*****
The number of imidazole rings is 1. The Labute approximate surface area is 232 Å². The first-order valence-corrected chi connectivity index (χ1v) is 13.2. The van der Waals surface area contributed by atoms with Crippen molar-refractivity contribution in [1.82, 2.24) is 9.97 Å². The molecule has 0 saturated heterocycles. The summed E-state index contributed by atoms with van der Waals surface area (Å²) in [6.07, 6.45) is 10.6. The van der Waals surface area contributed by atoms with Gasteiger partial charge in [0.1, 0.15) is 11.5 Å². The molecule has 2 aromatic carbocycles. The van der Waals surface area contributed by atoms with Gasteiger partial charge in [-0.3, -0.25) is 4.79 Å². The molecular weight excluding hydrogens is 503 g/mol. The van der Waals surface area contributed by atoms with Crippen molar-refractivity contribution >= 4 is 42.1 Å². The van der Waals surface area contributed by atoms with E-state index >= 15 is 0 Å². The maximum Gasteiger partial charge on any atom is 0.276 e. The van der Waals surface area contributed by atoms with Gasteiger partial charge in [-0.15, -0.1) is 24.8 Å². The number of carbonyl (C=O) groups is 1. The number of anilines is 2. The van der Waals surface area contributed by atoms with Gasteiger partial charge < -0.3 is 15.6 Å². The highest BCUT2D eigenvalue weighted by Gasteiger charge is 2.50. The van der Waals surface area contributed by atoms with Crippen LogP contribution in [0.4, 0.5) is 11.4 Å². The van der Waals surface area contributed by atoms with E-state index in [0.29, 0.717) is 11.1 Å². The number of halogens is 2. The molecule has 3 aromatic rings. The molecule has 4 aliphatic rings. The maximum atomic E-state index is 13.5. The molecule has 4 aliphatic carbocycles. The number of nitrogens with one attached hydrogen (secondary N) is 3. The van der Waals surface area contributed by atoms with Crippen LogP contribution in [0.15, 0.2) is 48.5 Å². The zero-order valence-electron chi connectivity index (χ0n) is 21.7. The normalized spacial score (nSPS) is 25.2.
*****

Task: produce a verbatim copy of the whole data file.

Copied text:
The number of imidazole rings is 1. The Labute approximate surface area is 232 Å². The first-order valence-corrected chi connectivity index (χ1v) is 13.2. The van der Waals surface area contributed by atoms with Crippen molar-refractivity contribution in [1.82, 2.24) is 9.97 Å². The molecule has 0 saturated heterocycles. The summed E-state index contributed by atoms with van der Waals surface area (Å²) in [6.07, 6.45) is 10.6. The van der Waals surface area contributed by atoms with Gasteiger partial charge in [0.1, 0.15) is 11.5 Å². The molecule has 2 aromatic carbocycles. The van der Waals surface area contributed by atoms with Gasteiger partial charge in [-0.3, -0.25) is 4.79 Å². The molecular weight excluding hydrogens is 503 g/mol. The van der Waals surface area contributed by atoms with Crippen molar-refractivity contribution >= 4 is 42.1 Å². The van der Waals surface area contributed by atoms with E-state index >= 15 is 0 Å². The maximum Gasteiger partial charge on any atom is 0.276 e. The van der Waals surface area contributed by atoms with Gasteiger partial charge in [-0.15, -0.1) is 24.8 Å². The number of carbonyl (C=O) groups is 1. The number of anilines is 2. The van der Waals surface area contributed by atoms with Gasteiger partial charge < -0.3 is 15.6 Å². The highest BCUT2D eigenvalue weighted by Gasteiger charge is 2.50. The van der Waals surface area contributed by atoms with Crippen LogP contribution in [0.4, 0.5) is 11.4 Å². The van der Waals surface area contributed by atoms with E-state index in [0.29, 0.717) is 11.1 Å². The number of halogens is 2. The molecule has 3 aromatic rings. The molecule has 4 aliphatic rings. The maximum atomic E-state index is 13.5. The molecule has 4 aliphatic carbocycles. The number of nitrogens with one attached hydrogen (secondary N) is 3. The van der Waals surface area contributed by atoms with Crippen LogP contribution in [0.15, 0.2) is 48.5 Å². The zero-order valence-electron chi connectivity index (χ0n) is 21.7. The normalized spacial score (nSPS) is 25.2.